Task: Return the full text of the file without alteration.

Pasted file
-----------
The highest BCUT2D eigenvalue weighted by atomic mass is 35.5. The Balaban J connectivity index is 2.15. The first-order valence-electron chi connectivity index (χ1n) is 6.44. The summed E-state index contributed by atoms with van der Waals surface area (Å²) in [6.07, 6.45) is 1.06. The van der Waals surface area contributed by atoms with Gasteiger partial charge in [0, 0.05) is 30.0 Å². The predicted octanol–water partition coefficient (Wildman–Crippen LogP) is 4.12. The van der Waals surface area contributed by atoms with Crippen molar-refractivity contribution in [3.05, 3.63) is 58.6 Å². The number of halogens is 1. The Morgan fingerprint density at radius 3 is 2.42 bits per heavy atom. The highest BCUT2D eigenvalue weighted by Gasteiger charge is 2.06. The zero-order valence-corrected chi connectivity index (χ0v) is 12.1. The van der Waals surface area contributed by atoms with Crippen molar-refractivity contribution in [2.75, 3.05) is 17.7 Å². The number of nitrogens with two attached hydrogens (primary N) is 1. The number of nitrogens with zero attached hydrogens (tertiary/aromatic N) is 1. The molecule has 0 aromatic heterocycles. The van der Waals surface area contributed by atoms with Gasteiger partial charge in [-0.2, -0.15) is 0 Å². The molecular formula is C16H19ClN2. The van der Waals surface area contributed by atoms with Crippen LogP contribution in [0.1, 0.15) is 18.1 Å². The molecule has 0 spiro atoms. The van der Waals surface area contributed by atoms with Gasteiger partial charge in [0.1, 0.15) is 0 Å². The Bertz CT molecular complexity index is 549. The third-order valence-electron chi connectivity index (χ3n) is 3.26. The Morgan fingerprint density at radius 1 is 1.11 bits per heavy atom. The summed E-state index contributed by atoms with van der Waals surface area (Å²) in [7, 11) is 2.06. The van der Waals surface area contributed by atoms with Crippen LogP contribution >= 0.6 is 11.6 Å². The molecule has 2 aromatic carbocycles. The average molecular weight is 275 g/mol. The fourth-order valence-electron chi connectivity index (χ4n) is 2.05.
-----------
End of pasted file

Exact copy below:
The highest BCUT2D eigenvalue weighted by atomic mass is 35.5. The Balaban J connectivity index is 2.15. The first-order valence-electron chi connectivity index (χ1n) is 6.44. The summed E-state index contributed by atoms with van der Waals surface area (Å²) in [6.07, 6.45) is 1.06. The van der Waals surface area contributed by atoms with Gasteiger partial charge in [0, 0.05) is 30.0 Å². The predicted octanol–water partition coefficient (Wildman–Crippen LogP) is 4.12. The van der Waals surface area contributed by atoms with Crippen molar-refractivity contribution in [3.05, 3.63) is 58.6 Å². The number of halogens is 1. The Morgan fingerprint density at radius 3 is 2.42 bits per heavy atom. The highest BCUT2D eigenvalue weighted by Gasteiger charge is 2.06. The zero-order valence-corrected chi connectivity index (χ0v) is 12.1. The van der Waals surface area contributed by atoms with Crippen molar-refractivity contribution in [2.75, 3.05) is 17.7 Å². The number of nitrogens with two attached hydrogens (primary N) is 1. The number of nitrogens with zero attached hydrogens (tertiary/aromatic N) is 1. The molecule has 0 aromatic heterocycles. The van der Waals surface area contributed by atoms with Gasteiger partial charge in [-0.2, -0.15) is 0 Å². The molecular formula is C16H19ClN2. The van der Waals surface area contributed by atoms with Crippen LogP contribution in [0.1, 0.15) is 18.1 Å². The molecule has 0 spiro atoms. The van der Waals surface area contributed by atoms with Gasteiger partial charge in [0.1, 0.15) is 0 Å². The Bertz CT molecular complexity index is 549. The third-order valence-electron chi connectivity index (χ3n) is 3.26. The Morgan fingerprint density at radius 1 is 1.11 bits per heavy atom. The summed E-state index contributed by atoms with van der Waals surface area (Å²) in [7, 11) is 2.06. The van der Waals surface area contributed by atoms with Crippen LogP contribution >= 0.6 is 11.6 Å². The molecule has 2 aromatic carbocycles. The average molecular weight is 275 g/mol. The fourth-order valence-electron chi connectivity index (χ4n) is 2.05.